Hi, I am from Latvia, and my dream kitchen almost go true. I found your kitchen in Pinterest, and I felt in love with it. When you realized, that cabinets will be dark, wasn’t it a little bit scared, that room will be dark? I have to choose – white or dark grey/white U shaped kitchen 🙂
Your cabinets are beautiful! I just wanted to clarify, did you use oil paint over the oil primer? I assume so, but wasn’t sure. Thanks!
Julie- I used oil primer and water-based paint on top. Hope this helps!:-)
Hi ANIKO, I have same cabinets but the colour was already faded. May I ask if you used a latex or epoxy primer paint? I want to repaint it..
hello! can you tell me where you got your sink from??
Hi I was wondering what color you painted your bottom cabinets?! They are beautiful.
Hi – I was wondering what color you painted your walls? Love your kitchen! Thanks!
Jordan, it’s BEHR Ultra White! 🙂
I have the same cabinets and would like to do this. How hard was it to remove the cabinets? I’m not super handy. Also how long did the project take? TIA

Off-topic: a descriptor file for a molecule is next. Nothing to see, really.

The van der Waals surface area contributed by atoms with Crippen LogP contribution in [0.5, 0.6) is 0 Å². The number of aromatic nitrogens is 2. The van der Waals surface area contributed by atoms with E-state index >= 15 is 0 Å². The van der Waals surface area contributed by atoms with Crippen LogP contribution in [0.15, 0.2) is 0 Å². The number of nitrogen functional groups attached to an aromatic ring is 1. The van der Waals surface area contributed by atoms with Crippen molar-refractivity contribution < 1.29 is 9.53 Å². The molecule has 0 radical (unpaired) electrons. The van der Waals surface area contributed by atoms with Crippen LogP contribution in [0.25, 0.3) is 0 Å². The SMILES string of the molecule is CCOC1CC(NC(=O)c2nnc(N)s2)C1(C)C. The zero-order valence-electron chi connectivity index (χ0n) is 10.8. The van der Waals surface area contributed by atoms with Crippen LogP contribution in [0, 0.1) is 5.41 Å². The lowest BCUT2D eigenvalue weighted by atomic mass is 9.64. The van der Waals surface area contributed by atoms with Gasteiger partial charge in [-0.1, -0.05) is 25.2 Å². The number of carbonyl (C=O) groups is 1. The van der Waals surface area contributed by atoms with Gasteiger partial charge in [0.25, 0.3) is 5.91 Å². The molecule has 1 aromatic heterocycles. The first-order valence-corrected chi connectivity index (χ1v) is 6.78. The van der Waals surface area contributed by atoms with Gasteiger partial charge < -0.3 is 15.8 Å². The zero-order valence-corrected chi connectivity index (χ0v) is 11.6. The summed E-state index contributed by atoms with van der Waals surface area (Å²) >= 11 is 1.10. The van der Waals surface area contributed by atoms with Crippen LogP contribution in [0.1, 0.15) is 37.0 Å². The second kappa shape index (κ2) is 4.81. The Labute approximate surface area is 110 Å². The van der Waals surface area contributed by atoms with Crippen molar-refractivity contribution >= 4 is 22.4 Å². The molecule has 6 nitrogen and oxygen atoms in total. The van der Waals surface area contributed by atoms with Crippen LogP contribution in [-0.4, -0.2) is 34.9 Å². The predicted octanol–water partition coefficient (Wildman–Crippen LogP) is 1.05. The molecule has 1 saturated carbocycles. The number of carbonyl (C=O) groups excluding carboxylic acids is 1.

Hi there, thank you for sharing such an awesome project! Do you knoe if I will be able to paint most of the Ikea cabinet door styles like this? For example the Grimslov doors. Thank you very much!
How did you paint the parts of your cabinets that you could not remove, like the trim along the top and bottom as well as the sides the outer facing sides?
Dana, we removed those pieces as well. The sides of the cabinets were a screwed on IKEA panels and they were removable. And the top and bottom also were removable. It’s just how the IKEA kitchen made.:-) I hope this helps.
Were the cabinets from IKEA? Am asking because am getting ready to paint my IKEA Sektion cabinets and i want to make sure it can be done before i start the process.
Yes, they are from IKEA!!!:-))
Where did you get the open shelves?
Local Lamber place. It was around $150 for the two pieces.
How did you apply the Kilz before spraying? Nice finished product. Thank you.
I sprayed the KILZ also! 🙂
I have the exact same cabinets and would love to paint them. Did you have to take all of the panels off too? And the trim under/over and in between the cabinets or did you just paint them on the wall? THanks!
We only took the doors off. I did not bother painting the frame as it is not visible at all – only!:) when I open the doors and it’s fine that is not white actually. But we did take off the trim under/over. We spray painted everything so they had to come off. But I am happy to report that It’s been great. The paint holds perfectly and I am still head to toe in love with my kitchen. Good luck. Let me know if you have any other questions!:-)